Do you want to start a civic engagement project, but you're not sure how to begin? Have a great idea, but not a lot of organizing experience? Scroll down for resources to help you design and implement a successful project, or use these quick links to access content.
A Step-by-Step Resource for Your Student-Led Project
Civic Engagement Handbook
Step 2. Research Your ProjectYou may think you know a lot about issues surrounding your idea, but there is almost always more information that you can find that will help you develop a plan of action or build a justification for potential supporters. While you may think that you are the first to address an issue, it is often the case that others have been doing so for some time, and joining them, or learning from their experience, is often the best approach. It is important in this phase to collect as much information as possible. We often make assumptions that communities are not working on an issue or we make uninformed opinions about how a community or organization is addressing an issue. Researching a project and understanding the community landscape can help you identify allies, financial resources and key stakeholders. It can also inform you about previous successes and failures.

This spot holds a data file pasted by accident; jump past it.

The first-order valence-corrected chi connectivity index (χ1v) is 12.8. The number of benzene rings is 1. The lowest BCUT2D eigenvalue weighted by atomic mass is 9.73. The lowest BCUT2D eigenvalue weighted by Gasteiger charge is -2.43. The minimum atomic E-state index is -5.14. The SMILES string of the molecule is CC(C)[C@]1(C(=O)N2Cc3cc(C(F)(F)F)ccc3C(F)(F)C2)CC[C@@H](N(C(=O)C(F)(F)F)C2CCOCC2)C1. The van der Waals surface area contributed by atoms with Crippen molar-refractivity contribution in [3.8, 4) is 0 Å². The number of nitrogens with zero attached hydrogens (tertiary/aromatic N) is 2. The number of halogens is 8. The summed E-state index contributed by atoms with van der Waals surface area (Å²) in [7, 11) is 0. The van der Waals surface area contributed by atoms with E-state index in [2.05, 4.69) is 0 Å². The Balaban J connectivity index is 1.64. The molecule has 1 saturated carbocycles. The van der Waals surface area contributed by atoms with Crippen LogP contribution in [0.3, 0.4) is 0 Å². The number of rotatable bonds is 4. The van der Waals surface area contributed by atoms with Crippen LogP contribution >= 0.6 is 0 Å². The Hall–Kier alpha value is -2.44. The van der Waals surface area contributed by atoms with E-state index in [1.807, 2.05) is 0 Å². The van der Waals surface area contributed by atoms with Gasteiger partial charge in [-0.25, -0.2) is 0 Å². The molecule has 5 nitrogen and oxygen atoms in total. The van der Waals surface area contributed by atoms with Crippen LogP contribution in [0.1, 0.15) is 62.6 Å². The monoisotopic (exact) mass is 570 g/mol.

Questions to consider:
• What does research tell you about the nature and scope of the problem or the challenge you are addressing?
• What previous attempts have been made by others to address this or similar issues?
• What organizations or community members are working to address the issue that concerns you or are working on a similar issue that might inform your next steps?
• How can you assess the success of the efforts and the challenges to those steps?
Types of Civic Engagement
With more to come...
Check out the Activism Resource Guide from the Stevenson Library!
A one-stop repository for resources related to activism & civic engagement in the U.S. Find local and national resources, activism tools, events calendars, and more.